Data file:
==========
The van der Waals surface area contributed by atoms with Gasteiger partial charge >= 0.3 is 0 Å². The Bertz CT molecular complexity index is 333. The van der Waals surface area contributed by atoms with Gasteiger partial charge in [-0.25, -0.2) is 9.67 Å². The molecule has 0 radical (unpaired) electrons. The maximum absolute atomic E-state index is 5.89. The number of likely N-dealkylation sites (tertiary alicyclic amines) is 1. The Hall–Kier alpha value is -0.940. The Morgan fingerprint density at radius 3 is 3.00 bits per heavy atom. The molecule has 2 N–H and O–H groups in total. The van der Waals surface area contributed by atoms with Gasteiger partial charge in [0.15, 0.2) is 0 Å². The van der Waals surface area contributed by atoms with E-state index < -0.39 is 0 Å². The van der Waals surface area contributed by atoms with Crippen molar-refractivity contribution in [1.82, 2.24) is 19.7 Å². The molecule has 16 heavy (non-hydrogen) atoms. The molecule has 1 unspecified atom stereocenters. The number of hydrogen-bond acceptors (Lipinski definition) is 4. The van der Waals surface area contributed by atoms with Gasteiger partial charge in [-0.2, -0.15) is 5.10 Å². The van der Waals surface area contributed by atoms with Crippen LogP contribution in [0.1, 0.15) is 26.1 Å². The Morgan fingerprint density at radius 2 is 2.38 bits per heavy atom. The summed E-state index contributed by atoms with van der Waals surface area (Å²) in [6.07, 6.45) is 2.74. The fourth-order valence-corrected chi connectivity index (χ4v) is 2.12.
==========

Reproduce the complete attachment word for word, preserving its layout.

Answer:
The van der Waals surface area contributed by atoms with Gasteiger partial charge >= 0.3 is 0 Å². The Bertz CT molecular complexity index is 333. The van der Waals surface area contributed by atoms with Gasteiger partial charge in [-0.25, -0.2) is 9.67 Å². The molecule has 0 radical (unpaired) electrons. The maximum absolute atomic E-state index is 5.89. The number of likely N-dealkylation sites (tertiary alicyclic amines) is 1. The Hall–Kier alpha value is -0.940. The Morgan fingerprint density at radius 3 is 3.00 bits per heavy atom. The molecule has 2 N–H and O–H groups in total. The van der Waals surface area contributed by atoms with Gasteiger partial charge in [0.15, 0.2) is 0 Å². The van der Waals surface area contributed by atoms with E-state index < -0.39 is 0 Å². The van der Waals surface area contributed by atoms with Crippen molar-refractivity contribution in [1.82, 2.24) is 19.7 Å². The molecule has 16 heavy (non-hydrogen) atoms. The molecule has 1 unspecified atom stereocenters. The number of hydrogen-bond acceptors (Lipinski definition) is 4. The van der Waals surface area contributed by atoms with Gasteiger partial charge in [-0.2, -0.15) is 5.10 Å². The van der Waals surface area contributed by atoms with Crippen LogP contribution in [0.1, 0.15) is 26.1 Å². The Morgan fingerprint density at radius 2 is 2.38 bits per heavy atom. The summed E-state index contributed by atoms with van der Waals surface area (Å²) in [6.07, 6.45) is 2.74. The fourth-order valence-corrected chi connectivity index (χ4v) is 2.12.